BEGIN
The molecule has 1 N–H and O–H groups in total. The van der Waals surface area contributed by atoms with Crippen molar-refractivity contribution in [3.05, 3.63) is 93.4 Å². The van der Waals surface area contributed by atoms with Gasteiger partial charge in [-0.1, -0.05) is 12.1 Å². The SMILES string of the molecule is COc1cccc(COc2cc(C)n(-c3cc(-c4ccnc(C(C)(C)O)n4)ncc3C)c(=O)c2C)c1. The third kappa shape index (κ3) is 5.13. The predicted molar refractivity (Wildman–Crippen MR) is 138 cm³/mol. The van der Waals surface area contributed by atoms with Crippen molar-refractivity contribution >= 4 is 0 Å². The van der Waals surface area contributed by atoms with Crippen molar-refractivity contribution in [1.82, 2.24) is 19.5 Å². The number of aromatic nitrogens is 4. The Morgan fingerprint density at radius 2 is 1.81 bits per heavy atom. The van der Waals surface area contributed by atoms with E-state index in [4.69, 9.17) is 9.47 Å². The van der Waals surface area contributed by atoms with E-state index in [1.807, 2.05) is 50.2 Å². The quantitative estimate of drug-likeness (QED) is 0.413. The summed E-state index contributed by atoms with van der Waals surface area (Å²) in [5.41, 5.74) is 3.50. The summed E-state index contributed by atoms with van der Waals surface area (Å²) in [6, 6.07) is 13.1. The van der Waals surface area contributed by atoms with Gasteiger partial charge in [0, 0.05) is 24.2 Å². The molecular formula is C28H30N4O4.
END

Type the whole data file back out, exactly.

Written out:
The molecule has 1 N–H and O–H groups in total. The van der Waals surface area contributed by atoms with Crippen molar-refractivity contribution in [3.05, 3.63) is 93.4 Å². The van der Waals surface area contributed by atoms with Gasteiger partial charge in [-0.1, -0.05) is 12.1 Å². The SMILES string of the molecule is COc1cccc(COc2cc(C)n(-c3cc(-c4ccnc(C(C)(C)O)n4)ncc3C)c(=O)c2C)c1. The third kappa shape index (κ3) is 5.13. The predicted molar refractivity (Wildman–Crippen MR) is 138 cm³/mol. The van der Waals surface area contributed by atoms with Crippen molar-refractivity contribution >= 4 is 0 Å². The van der Waals surface area contributed by atoms with Crippen molar-refractivity contribution in [1.82, 2.24) is 19.5 Å². The number of aromatic nitrogens is 4. The Morgan fingerprint density at radius 2 is 1.81 bits per heavy atom. The van der Waals surface area contributed by atoms with E-state index in [4.69, 9.17) is 9.47 Å². The van der Waals surface area contributed by atoms with E-state index in [1.807, 2.05) is 50.2 Å². The quantitative estimate of drug-likeness (QED) is 0.413. The summed E-state index contributed by atoms with van der Waals surface area (Å²) in [5.41, 5.74) is 3.50. The summed E-state index contributed by atoms with van der Waals surface area (Å²) in [6, 6.07) is 13.1. The van der Waals surface area contributed by atoms with Gasteiger partial charge in [0, 0.05) is 24.2 Å². The molecular formula is C28H30N4O4.